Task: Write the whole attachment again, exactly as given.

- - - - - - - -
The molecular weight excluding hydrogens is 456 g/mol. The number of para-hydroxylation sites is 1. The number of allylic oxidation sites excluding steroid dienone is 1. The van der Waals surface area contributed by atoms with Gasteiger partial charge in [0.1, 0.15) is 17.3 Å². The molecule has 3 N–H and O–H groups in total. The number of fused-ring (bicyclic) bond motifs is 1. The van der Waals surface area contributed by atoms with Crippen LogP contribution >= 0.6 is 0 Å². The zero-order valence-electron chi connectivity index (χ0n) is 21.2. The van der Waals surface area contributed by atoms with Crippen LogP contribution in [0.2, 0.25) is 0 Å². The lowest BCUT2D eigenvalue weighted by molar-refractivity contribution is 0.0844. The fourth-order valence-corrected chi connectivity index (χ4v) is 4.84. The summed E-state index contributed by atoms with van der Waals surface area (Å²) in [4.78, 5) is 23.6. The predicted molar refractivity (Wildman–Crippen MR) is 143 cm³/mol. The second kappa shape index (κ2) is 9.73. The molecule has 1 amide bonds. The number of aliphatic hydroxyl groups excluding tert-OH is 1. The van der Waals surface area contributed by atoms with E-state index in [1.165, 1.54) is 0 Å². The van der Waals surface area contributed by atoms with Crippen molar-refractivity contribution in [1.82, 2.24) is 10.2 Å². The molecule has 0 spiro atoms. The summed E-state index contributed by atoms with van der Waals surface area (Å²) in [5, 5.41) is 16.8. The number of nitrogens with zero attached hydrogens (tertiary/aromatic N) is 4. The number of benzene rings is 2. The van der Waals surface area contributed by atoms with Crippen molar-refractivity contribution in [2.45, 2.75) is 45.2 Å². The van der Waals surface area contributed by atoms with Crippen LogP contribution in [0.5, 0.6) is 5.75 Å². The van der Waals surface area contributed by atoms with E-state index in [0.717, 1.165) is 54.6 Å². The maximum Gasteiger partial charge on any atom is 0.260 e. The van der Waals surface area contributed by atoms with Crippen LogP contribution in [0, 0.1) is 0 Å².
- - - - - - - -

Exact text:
The molecular weight excluding hydrogens is 456 g/mol. The number of para-hydroxylation sites is 1. The number of allylic oxidation sites excluding steroid dienone is 1. The van der Waals surface area contributed by atoms with Gasteiger partial charge in [0.1, 0.15) is 17.3 Å². The molecule has 3 N–H and O–H groups in total. The number of fused-ring (bicyclic) bond motifs is 1. The van der Waals surface area contributed by atoms with Crippen LogP contribution >= 0.6 is 0 Å². The zero-order valence-electron chi connectivity index (χ0n) is 21.2. The van der Waals surface area contributed by atoms with Crippen LogP contribution in [0.2, 0.25) is 0 Å². The lowest BCUT2D eigenvalue weighted by molar-refractivity contribution is 0.0844. The fourth-order valence-corrected chi connectivity index (χ4v) is 4.84. The summed E-state index contributed by atoms with van der Waals surface area (Å²) in [4.78, 5) is 23.6. The predicted molar refractivity (Wildman–Crippen MR) is 143 cm³/mol. The second kappa shape index (κ2) is 9.73. The molecule has 1 amide bonds. The number of aliphatic hydroxyl groups excluding tert-OH is 1. The van der Waals surface area contributed by atoms with E-state index in [1.165, 1.54) is 0 Å². The van der Waals surface area contributed by atoms with Crippen molar-refractivity contribution in [1.82, 2.24) is 10.2 Å². The molecule has 0 spiro atoms. The summed E-state index contributed by atoms with van der Waals surface area (Å²) in [5, 5.41) is 16.8. The number of nitrogens with zero attached hydrogens (tertiary/aromatic N) is 4. The number of benzene rings is 2. The van der Waals surface area contributed by atoms with Crippen molar-refractivity contribution in [2.45, 2.75) is 45.2 Å². The van der Waals surface area contributed by atoms with Crippen LogP contribution in [0.5, 0.6) is 5.75 Å². The van der Waals surface area contributed by atoms with E-state index in [0.717, 1.165) is 54.6 Å². The maximum Gasteiger partial charge on any atom is 0.260 e. The van der Waals surface area contributed by atoms with Crippen LogP contribution in [0, 0.1) is 0 Å².